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From comic book films like “Hellboy” to the blockbuster action of “Pacific Rim” to the majestic fantasy of his masterpiece “Pan’s Labyrinth” Guillermo Del Toro has proven himself to be one of the best genre directors of the 21st Century. It was certainly difficult to pick one film for Del Toro for the book as most of his films have some horror element. Yes, even his Academy Award-winning feature “The Shape of Water” has a touch of horror about it even although it is mainly a romantic-fantasy.
Del Toro frequent mixing of genre also makes it difficult to establish which of his films you consider to be horror. From his 21st Century filmography, there is two that stand out as being horror films this film and “Crimson Peak.” Between these two it was easy to pick which one should be included on the list. Your writer here would like to state before continuing that I consider “Crimson Peak” to be nowhere near as bad as many people claim. There is much fun to be had with that films brand of overblown Gothic horror, and performance-wise Mia Wasikowska, Jessica Chastain, and Tom Hiddleston make for an impressive triumvirate. However, suffice to say it is nowhere near as good as “The Devil’s Backbone.”
Tragic to think then the movie was nearly never made. The reason for this was partly that Del Toro was considering giving up filmmaking after his bruising first Hollywood experience on the Weinstein produced “Mimic.” On that movie, he frequently clashed with Harvey and Bob Weinstein and felt the film had been taken out from under him. The other reason was he could not getting fund for the story in its original form (then set during the Mexican Revolution) which he pitched to the Mexican Film Institute. The film institute rejected it on the grounds it was “too big” of a film. The movie was however saved with the intervention of Pedro Almovodar. Almovodar had admired Del Toro’s work and had passingly said to the director if he ever wanted to make a film in Spain he would produce. In 1997, Del Toro “took a chance and wrote to Pedro and said, ‘Remember that conversation we had?’”.. He did indeed, and the rest as they say is his history.
The change of filming location did not alter the plot too much, but the backdrop of the story did move from being the Mexican Revolution to the Spanish Civil War. The plot focuses on Carlos (Fernando Tielve), a 12-year-old boy who finds himself at a leftist orphanage following the death of his father. Carlos soon discovers that the orphanage is haunted and hides some dark secrets.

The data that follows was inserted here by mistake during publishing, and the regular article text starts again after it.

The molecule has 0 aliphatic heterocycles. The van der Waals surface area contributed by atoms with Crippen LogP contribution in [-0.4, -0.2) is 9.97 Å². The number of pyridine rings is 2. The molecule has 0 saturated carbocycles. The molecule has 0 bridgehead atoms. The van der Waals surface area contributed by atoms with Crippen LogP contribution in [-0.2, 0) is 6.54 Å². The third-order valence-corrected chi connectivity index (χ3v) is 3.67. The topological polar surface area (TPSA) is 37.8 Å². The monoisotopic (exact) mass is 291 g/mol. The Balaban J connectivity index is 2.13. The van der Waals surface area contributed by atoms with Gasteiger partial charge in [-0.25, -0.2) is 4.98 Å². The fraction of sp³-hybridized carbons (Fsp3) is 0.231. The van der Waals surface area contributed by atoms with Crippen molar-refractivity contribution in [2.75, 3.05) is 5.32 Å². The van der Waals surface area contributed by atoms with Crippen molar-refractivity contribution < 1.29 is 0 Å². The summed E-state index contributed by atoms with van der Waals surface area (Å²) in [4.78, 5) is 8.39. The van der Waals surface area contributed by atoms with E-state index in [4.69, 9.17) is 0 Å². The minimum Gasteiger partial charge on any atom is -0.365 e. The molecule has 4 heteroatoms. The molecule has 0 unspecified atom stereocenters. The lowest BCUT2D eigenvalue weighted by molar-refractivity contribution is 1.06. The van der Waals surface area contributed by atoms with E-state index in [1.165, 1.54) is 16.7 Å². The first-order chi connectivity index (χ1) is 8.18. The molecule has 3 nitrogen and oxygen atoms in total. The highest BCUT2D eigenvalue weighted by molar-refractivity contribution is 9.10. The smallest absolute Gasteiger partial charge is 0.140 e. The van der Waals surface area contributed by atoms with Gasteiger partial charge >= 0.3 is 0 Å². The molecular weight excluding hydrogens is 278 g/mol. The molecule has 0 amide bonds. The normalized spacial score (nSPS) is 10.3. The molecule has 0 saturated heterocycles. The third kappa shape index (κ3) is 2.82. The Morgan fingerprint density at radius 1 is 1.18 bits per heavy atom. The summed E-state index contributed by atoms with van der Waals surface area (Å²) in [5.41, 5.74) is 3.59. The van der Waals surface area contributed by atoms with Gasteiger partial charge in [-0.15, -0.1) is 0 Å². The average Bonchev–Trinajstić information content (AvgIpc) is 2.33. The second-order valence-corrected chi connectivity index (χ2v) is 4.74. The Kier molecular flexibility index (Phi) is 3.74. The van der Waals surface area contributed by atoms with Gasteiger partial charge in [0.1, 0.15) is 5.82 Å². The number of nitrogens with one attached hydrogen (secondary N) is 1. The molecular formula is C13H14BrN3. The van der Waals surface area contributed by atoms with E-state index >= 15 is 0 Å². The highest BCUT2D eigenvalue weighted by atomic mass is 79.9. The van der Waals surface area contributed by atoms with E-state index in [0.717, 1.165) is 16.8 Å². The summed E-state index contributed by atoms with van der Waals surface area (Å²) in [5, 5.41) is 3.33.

Given a quick synopsis “The Devils Backbone” may seem like a regular ghost story but this is Del Toro we are talking about and as is usual with his films things are not that straightforward. Far from being your regulation haunted house pic, this films mixes horror with drama, coming-of-age and Western elements with John Ford’s “The Searchers” being one of Del Toro’s touchstones during the film. The Western influence is strong throughout with many of the outdoor shots being composed like a Western, and the orphanage itself is made to look like one of those barricaded forts seen in so many Westerns.
Like with many a Del Toro it is not the supposed monster, in this case, the ghost that is the villain here but human cruelty, the cruelest character being Jacinto (Eduardo Noriega). Even this character though is not without his sympathies. His actions are frequently despicable and grow more so as the film goes so you actively cheer on his demise, but there are also times you can see Jacinto is a man still viciously lashing out against festering childhood wounds. That is one of the critical strengths of the movie all the key players are given psychological depth and believable motivations in a way often missing in mainstream horror.
Jacinto not the ghost child Santi (Andreas Munoz) may be the real threat in the movie, but that does not mean the ghost doesn’t look creepy, far from it. The design of Santi is very creepy indeed with his ashen white complexion (inspired by Sadako in “Ringu”), cracked porcelain-like face and the blood that emanates from a head wound like a mist. There also some eerily atmospheric scenes involving the ghost before we, the audience, realise he does not pose a threat. Particularly in an early scene where Carlos first catches sight of him in lower reaches of the Orphanage building.
As well as the design of the ghost being outstanding the overall design of the movie is equally gorgeous and gothic. The film’s budget was actually only 3-4 million Euros, but from the look of it, you would imagine that the budget was far higher than that which is a testament to both Del Toro as a filmmaker and the skill of his crew.
The design is not the only outstanding element though as there also many great performances here. Notably from Del Toro favourite Federico Lupe as the kindly Professor Casare. Also in fine form is Marissa Paredes as head of the orphanage Carmen, Eduardo Noriega as the aforementioned Jacinto as well as Fernando Tielves who is excellent as the young protagonist Carlos.
Upon release the film was not met with quite the same adulation as its sister picture “Pans Labyrinth“ (Which Del Toro recommends you watch with this film) it was still met overwhelmingly positive reviews and was a modest box office success. As mentioned earlier Del Toro’s career would go from strength to strength from here culminating, of course, in his Oscar win for “The Shape of Water.” However, this film still ranks as one of the visionary filmmakers finest and up until recently was the one that Del Toro himself cited as his favourite amongst his works.